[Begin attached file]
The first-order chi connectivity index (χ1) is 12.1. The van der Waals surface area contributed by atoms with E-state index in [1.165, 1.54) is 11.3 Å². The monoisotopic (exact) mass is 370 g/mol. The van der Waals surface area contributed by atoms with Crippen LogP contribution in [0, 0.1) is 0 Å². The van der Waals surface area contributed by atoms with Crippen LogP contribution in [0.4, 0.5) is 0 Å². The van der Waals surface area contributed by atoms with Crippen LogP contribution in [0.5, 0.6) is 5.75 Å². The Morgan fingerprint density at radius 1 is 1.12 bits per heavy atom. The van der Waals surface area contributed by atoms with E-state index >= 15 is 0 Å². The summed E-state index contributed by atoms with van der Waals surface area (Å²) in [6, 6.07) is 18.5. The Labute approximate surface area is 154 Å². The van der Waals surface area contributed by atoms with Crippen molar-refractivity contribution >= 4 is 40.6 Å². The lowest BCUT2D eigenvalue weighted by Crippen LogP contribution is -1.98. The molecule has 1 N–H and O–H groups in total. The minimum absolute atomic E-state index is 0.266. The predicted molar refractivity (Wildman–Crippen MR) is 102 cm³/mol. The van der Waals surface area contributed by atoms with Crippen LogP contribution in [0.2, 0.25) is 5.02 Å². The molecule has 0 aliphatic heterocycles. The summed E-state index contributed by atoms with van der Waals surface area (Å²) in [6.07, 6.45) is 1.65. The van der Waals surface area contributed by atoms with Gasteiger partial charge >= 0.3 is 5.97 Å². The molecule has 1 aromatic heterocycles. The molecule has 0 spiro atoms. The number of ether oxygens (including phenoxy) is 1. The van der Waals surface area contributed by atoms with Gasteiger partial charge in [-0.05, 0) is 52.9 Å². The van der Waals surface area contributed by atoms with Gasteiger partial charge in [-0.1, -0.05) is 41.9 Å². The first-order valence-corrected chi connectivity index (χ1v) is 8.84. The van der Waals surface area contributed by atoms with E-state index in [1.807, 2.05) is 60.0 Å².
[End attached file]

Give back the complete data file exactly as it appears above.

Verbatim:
The first-order chi connectivity index (χ1) is 12.1. The van der Waals surface area contributed by atoms with E-state index in [1.165, 1.54) is 11.3 Å². The monoisotopic (exact) mass is 370 g/mol. The van der Waals surface area contributed by atoms with Crippen LogP contribution in [0, 0.1) is 0 Å². The van der Waals surface area contributed by atoms with Crippen LogP contribution in [0.4, 0.5) is 0 Å². The van der Waals surface area contributed by atoms with Crippen LogP contribution in [0.5, 0.6) is 5.75 Å². The Morgan fingerprint density at radius 1 is 1.12 bits per heavy atom. The van der Waals surface area contributed by atoms with E-state index >= 15 is 0 Å². The summed E-state index contributed by atoms with van der Waals surface area (Å²) in [6, 6.07) is 18.5. The Labute approximate surface area is 154 Å². The van der Waals surface area contributed by atoms with Crippen molar-refractivity contribution >= 4 is 40.6 Å². The lowest BCUT2D eigenvalue weighted by Crippen LogP contribution is -1.98. The molecule has 1 N–H and O–H groups in total. The minimum absolute atomic E-state index is 0.266. The predicted molar refractivity (Wildman–Crippen MR) is 102 cm³/mol. The van der Waals surface area contributed by atoms with Crippen LogP contribution in [0.2, 0.25) is 5.02 Å². The molecule has 0 aliphatic heterocycles. The summed E-state index contributed by atoms with van der Waals surface area (Å²) in [6.07, 6.45) is 1.65. The van der Waals surface area contributed by atoms with Gasteiger partial charge >= 0.3 is 5.97 Å². The molecule has 1 aromatic heterocycles. The molecule has 0 spiro atoms. The number of ether oxygens (including phenoxy) is 1. The van der Waals surface area contributed by atoms with Gasteiger partial charge in [-0.05, 0) is 52.9 Å². The van der Waals surface area contributed by atoms with Gasteiger partial charge in [-0.1, -0.05) is 41.9 Å². The first-order valence-corrected chi connectivity index (χ1v) is 8.84. The van der Waals surface area contributed by atoms with E-state index in [1.807, 2.05) is 60.0 Å².